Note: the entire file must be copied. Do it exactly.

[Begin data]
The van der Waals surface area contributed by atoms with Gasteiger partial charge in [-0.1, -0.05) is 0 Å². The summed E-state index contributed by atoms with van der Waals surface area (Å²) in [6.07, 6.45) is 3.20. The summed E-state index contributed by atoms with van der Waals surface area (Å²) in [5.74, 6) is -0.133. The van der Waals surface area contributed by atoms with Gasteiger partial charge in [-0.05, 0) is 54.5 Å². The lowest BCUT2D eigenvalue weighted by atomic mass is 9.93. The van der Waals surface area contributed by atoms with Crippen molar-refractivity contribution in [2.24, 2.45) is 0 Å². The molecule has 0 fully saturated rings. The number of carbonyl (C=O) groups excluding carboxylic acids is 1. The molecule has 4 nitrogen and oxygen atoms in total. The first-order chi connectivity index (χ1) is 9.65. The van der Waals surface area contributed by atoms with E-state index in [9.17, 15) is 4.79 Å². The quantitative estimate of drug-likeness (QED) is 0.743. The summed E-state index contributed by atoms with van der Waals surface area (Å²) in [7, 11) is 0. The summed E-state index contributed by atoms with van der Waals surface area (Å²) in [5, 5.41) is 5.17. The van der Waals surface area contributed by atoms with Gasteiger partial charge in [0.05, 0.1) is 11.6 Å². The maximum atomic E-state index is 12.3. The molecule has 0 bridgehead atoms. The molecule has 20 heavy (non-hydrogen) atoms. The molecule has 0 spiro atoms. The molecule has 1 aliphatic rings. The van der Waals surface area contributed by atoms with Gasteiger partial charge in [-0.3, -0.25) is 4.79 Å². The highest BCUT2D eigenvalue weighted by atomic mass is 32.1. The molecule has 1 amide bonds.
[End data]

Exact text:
The van der Waals surface area contributed by atoms with Gasteiger partial charge in [-0.1, -0.05) is 0 Å². The summed E-state index contributed by atoms with van der Waals surface area (Å²) in [6.07, 6.45) is 3.20. The summed E-state index contributed by atoms with van der Waals surface area (Å²) in [5.74, 6) is -0.133. The van der Waals surface area contributed by atoms with Gasteiger partial charge in [-0.05, 0) is 54.5 Å². The lowest BCUT2D eigenvalue weighted by atomic mass is 9.93. The van der Waals surface area contributed by atoms with Crippen molar-refractivity contribution in [2.24, 2.45) is 0 Å². The molecule has 0 fully saturated rings. The number of carbonyl (C=O) groups excluding carboxylic acids is 1. The molecule has 4 nitrogen and oxygen atoms in total. The first-order chi connectivity index (χ1) is 9.65. The van der Waals surface area contributed by atoms with E-state index in [9.17, 15) is 4.79 Å². The quantitative estimate of drug-likeness (QED) is 0.743. The summed E-state index contributed by atoms with van der Waals surface area (Å²) in [7, 11) is 0. The summed E-state index contributed by atoms with van der Waals surface area (Å²) in [5, 5.41) is 5.17. The van der Waals surface area contributed by atoms with Gasteiger partial charge in [0.05, 0.1) is 11.6 Å². The maximum atomic E-state index is 12.3. The molecule has 0 bridgehead atoms. The molecule has 20 heavy (non-hydrogen) atoms. The molecule has 0 spiro atoms. The molecule has 1 aliphatic rings. The van der Waals surface area contributed by atoms with Gasteiger partial charge in [-0.3, -0.25) is 4.79 Å². The highest BCUT2D eigenvalue weighted by atomic mass is 32.1. The molecule has 1 amide bonds.